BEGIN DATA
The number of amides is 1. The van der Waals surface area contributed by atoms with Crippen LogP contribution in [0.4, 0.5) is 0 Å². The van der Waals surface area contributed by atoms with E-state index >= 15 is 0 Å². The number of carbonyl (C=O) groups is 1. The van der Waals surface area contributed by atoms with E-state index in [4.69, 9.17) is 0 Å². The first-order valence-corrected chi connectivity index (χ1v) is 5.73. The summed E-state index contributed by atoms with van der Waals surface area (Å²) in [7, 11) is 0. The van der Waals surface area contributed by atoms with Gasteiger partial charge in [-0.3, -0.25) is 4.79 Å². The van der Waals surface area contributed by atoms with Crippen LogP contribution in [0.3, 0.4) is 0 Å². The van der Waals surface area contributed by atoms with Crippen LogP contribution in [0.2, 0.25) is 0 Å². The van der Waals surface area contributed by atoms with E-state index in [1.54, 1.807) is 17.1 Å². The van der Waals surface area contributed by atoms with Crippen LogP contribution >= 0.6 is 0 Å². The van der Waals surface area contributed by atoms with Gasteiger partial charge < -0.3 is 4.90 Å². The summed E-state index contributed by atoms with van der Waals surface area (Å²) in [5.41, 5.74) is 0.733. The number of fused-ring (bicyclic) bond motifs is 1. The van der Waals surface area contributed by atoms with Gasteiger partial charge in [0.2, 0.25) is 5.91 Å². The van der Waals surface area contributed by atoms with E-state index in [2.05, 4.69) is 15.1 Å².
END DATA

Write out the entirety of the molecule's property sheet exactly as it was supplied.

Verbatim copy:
The number of amides is 1. The van der Waals surface area contributed by atoms with Crippen LogP contribution in [0.4, 0.5) is 0 Å². The van der Waals surface area contributed by atoms with E-state index >= 15 is 0 Å². The number of carbonyl (C=O) groups is 1. The van der Waals surface area contributed by atoms with E-state index in [4.69, 9.17) is 0 Å². The first-order valence-corrected chi connectivity index (χ1v) is 5.73. The summed E-state index contributed by atoms with van der Waals surface area (Å²) in [7, 11) is 0. The van der Waals surface area contributed by atoms with Gasteiger partial charge in [-0.3, -0.25) is 4.79 Å². The van der Waals surface area contributed by atoms with Crippen LogP contribution in [0.3, 0.4) is 0 Å². The van der Waals surface area contributed by atoms with Crippen LogP contribution in [0.2, 0.25) is 0 Å². The van der Waals surface area contributed by atoms with E-state index in [1.54, 1.807) is 17.1 Å². The van der Waals surface area contributed by atoms with Crippen LogP contribution >= 0.6 is 0 Å². The van der Waals surface area contributed by atoms with Gasteiger partial charge < -0.3 is 4.90 Å². The summed E-state index contributed by atoms with van der Waals surface area (Å²) in [5.41, 5.74) is 0.733. The number of fused-ring (bicyclic) bond motifs is 1. The van der Waals surface area contributed by atoms with Gasteiger partial charge in [0.2, 0.25) is 5.91 Å². The van der Waals surface area contributed by atoms with E-state index in [2.05, 4.69) is 15.1 Å².